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When you're facing really difficult behaviour in the classroom, these 8 techniques from behaviour expert Sue Cowley are things you can use to restore calm and order...
Get a Free Sample and a Sneak Preview of Prim-Ed Publishing’s New Educational Resources at The Education Show
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If you want to watch the full video with all of these segments in one go, you can find it here. And there are loads more of Sue Cowley’s behaviour management videos to be found on our YouTube Channel Tips for Teachers.
Stay focused on the issue at hand. If you ask a child to do some work and they’re out of their seat, repeat the instruction that they need to do the work, rather than focusing on what it is they’re doing away from their desk.
Our name means a lot to us (even if you don’t like it). So when it comes to behaviour, you cannot overuse a child’s name. It maintains their attention and it reiterates the connection and relationship you have with them, and shows you care.” Broken. Video inside video
With behaviour, you don’t want to make it you versus the child, so reinforce the idea that it is the child defying the school behaviour policy, and that it’s not a personal attack against them.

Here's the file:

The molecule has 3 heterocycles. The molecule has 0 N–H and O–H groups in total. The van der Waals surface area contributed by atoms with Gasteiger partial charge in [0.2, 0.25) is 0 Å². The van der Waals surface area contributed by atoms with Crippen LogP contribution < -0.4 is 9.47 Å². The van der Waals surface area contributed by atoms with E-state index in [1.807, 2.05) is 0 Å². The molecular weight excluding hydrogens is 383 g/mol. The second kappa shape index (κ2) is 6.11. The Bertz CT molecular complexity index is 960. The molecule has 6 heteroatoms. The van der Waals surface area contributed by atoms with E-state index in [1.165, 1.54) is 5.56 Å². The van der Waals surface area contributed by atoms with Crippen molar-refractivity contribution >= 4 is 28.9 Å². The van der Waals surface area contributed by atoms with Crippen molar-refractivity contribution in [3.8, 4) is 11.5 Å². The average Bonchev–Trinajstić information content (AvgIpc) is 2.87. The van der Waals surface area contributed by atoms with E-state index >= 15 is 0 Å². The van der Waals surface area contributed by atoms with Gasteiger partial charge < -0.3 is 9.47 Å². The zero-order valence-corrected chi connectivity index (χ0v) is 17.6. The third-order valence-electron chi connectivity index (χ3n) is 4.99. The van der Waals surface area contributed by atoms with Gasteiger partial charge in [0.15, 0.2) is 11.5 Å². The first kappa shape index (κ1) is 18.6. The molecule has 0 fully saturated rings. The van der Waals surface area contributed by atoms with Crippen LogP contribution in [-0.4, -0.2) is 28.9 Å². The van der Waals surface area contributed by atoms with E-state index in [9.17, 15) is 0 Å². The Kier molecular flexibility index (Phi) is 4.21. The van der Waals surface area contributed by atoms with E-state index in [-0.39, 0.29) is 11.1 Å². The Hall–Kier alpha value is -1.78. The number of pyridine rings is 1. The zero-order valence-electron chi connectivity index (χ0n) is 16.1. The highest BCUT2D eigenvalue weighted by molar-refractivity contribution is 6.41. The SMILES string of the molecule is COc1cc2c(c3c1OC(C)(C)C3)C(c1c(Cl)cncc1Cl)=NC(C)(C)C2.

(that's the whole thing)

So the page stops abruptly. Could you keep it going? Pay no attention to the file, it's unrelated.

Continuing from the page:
Don’t let negative behaviour disrupt your class. Just use Sue’s three Ds to distract, defer and defuse the situation.
By shouting out about someone’s behaviour, you make them the star of the show. Keep the class busy and deal with the behaviour quietly and they’re much less likely to kick off.
Remember that with small children you may come across as very threatening if you’re towering over them to tell them off. So make sure to come down to their level to help them feel safe and calm.
If you’re on your own and a child kicks off, obviously they require your attention. But that doesn’t mean you’re suddenly not responsible for the rest of the class. So send a trusted child to the school office to get help.
So you’ve asked a child to leave the classroom, but they’re being completely defiant and won’t move an inch. What do you do? Here’s a tip: you calmly ask everyone else to come and line up outside, giving that child no one else to be defiant to.
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